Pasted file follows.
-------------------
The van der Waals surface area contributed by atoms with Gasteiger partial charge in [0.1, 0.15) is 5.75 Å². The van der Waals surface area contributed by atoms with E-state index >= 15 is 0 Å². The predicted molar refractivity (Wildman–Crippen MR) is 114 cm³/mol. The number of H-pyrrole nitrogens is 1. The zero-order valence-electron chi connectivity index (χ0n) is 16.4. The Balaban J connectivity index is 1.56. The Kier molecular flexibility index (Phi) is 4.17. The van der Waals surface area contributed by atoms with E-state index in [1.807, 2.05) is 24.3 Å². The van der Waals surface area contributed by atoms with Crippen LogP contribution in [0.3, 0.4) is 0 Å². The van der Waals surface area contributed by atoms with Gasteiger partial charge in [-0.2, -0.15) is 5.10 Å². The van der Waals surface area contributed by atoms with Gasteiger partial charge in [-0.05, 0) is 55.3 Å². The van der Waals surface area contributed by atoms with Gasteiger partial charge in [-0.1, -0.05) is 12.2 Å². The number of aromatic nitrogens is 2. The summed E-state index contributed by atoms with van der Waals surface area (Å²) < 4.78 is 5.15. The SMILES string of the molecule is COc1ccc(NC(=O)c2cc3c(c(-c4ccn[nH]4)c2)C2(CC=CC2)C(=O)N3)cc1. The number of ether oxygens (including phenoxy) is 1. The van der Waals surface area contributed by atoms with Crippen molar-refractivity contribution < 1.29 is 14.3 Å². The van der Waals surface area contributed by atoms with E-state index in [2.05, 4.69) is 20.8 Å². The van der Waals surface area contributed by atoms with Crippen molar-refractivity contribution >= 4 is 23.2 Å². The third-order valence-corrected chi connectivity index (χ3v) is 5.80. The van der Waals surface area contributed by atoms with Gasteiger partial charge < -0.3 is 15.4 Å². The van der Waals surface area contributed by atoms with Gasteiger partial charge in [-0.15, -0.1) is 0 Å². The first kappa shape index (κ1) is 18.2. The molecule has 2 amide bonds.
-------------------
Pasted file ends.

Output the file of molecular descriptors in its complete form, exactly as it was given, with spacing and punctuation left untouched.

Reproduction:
The van der Waals surface area contributed by atoms with Gasteiger partial charge in [0.1, 0.15) is 5.75 Å². The van der Waals surface area contributed by atoms with E-state index >= 15 is 0 Å². The predicted molar refractivity (Wildman–Crippen MR) is 114 cm³/mol. The number of H-pyrrole nitrogens is 1. The zero-order valence-electron chi connectivity index (χ0n) is 16.4. The Balaban J connectivity index is 1.56. The Kier molecular flexibility index (Phi) is 4.17. The van der Waals surface area contributed by atoms with E-state index in [1.807, 2.05) is 24.3 Å². The van der Waals surface area contributed by atoms with Crippen LogP contribution in [0.3, 0.4) is 0 Å². The van der Waals surface area contributed by atoms with Gasteiger partial charge in [-0.2, -0.15) is 5.10 Å². The van der Waals surface area contributed by atoms with Gasteiger partial charge in [-0.05, 0) is 55.3 Å². The van der Waals surface area contributed by atoms with Gasteiger partial charge in [-0.1, -0.05) is 12.2 Å². The number of aromatic nitrogens is 2. The summed E-state index contributed by atoms with van der Waals surface area (Å²) < 4.78 is 5.15. The SMILES string of the molecule is COc1ccc(NC(=O)c2cc3c(c(-c4ccn[nH]4)c2)C2(CC=CC2)C(=O)N3)cc1. The number of ether oxygens (including phenoxy) is 1. The van der Waals surface area contributed by atoms with Crippen molar-refractivity contribution < 1.29 is 14.3 Å². The van der Waals surface area contributed by atoms with E-state index in [2.05, 4.69) is 20.8 Å². The van der Waals surface area contributed by atoms with Crippen molar-refractivity contribution >= 4 is 23.2 Å². The third-order valence-corrected chi connectivity index (χ3v) is 5.80. The van der Waals surface area contributed by atoms with Gasteiger partial charge < -0.3 is 15.4 Å². The van der Waals surface area contributed by atoms with Gasteiger partial charge in [-0.15, -0.1) is 0 Å². The first kappa shape index (κ1) is 18.2. The molecule has 2 amide bonds.